New Ninth Circuit Ruling Could Have Impact On Washington Compact Litigation

A new, split decision opinion from the Ninth Circuit Court of Appeals has the potential to impact the battle over tribal compacts playing out in Washington.

The Ninth Circuit decided by 2-1 vote to grant summary judgment to the Chicken Ranch Rancheria of Mewukl Indians. They and other tribes had brought suit against California and Governor Gavin Newsom for violating the Indian Gaming Regulatory Act (IGRA).

The IGRA contains a provision requiring governments to engage in good faith negotiations with tribes seeking to offer Class III (full casino) gaming in a state where that activity is permitted. At issue, in this case, was what constitutes a lack of good faith in such negotiations.

There are ongoing high-profile challenges to IGRA over sports betting compacts both Washington State and Washington D.C. Against that backdrop, any case expanding the jurisprudence around IGRA’s scope is an important one to watch.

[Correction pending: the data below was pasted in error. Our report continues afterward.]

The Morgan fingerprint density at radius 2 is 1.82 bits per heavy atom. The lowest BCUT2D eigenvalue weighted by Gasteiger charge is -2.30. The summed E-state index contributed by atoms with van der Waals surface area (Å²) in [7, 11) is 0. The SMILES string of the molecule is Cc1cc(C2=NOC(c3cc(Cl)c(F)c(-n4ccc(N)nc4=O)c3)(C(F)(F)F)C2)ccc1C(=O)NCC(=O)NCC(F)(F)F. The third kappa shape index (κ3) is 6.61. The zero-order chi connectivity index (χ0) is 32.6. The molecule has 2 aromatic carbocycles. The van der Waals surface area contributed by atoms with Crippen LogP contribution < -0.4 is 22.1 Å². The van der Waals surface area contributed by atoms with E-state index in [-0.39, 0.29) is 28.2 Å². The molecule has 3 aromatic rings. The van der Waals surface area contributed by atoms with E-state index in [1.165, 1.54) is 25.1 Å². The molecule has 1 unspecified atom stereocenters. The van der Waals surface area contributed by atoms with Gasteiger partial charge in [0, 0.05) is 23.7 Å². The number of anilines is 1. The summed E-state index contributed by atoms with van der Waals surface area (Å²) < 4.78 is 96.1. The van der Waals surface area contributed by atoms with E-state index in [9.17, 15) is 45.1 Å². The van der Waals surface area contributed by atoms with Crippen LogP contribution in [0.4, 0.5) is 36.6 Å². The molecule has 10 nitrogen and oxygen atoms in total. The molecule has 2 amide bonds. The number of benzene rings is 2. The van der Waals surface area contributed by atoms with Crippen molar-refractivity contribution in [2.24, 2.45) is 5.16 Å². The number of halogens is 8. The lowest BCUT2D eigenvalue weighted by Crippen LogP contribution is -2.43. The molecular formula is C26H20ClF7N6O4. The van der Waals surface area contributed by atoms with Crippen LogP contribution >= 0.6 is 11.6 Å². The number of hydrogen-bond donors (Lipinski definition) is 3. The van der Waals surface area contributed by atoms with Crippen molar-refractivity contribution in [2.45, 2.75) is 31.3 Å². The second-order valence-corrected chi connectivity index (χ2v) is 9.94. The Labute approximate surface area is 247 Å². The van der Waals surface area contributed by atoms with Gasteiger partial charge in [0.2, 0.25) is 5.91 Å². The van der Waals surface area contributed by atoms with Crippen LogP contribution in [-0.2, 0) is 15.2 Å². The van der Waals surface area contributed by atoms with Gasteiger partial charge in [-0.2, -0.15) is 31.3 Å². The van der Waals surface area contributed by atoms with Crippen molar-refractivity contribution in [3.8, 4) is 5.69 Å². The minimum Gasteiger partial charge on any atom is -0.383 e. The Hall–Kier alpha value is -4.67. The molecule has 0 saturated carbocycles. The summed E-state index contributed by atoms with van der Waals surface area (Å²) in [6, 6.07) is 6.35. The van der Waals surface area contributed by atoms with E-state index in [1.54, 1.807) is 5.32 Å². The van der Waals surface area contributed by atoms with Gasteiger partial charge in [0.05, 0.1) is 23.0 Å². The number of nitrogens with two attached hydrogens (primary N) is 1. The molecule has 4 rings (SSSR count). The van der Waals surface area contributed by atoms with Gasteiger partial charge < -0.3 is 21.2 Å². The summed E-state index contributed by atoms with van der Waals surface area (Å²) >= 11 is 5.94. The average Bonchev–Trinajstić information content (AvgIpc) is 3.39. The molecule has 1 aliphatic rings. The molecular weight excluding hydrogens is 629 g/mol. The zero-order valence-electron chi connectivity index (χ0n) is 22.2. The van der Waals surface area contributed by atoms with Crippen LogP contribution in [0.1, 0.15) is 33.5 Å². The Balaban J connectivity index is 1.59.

This result out of California is significant for the Washington case, where Maverick Gaming is the plaintiff. The Ninth Circuit includes Washington, so any relevant findings in this decision will also be binding on that case.

What is the California Compacts Case About?

This case concerns whether the State of California went too far in adding topics to the compact negotiations. Various tribes had approached the state, seeking to enter into Class III gaming compacts. The IGRA states that upon receiving such a request, “the State shall negotiate with the Indian tribe in good faith.”

In 1999, about 60 California tribes entered gaming compacts with the state. Those compacts were all set to expire on December 31, 2020. There was a subsequent extension until June 30, 2022, for tribes actively negotiating extensions or renewals of their compacts. As negotiations dragged on, existing compacts eventually received a second extension until December 31, 2023.

These negotiations have been ongoing since 2015. There were more than 20 compact proposals introduced by one side or the other over nearly 40 negotiating sessions in the four years from 2015 to 2019.

The two sides agreed broadly on many issues. Throughout the negotiations, however, California continued to insist that tribes agree to enforce State judgments for child and spousal support against tribal gaming facility employees. In addition, the state wanted the tribes to waive sovereign immunity for tort claims.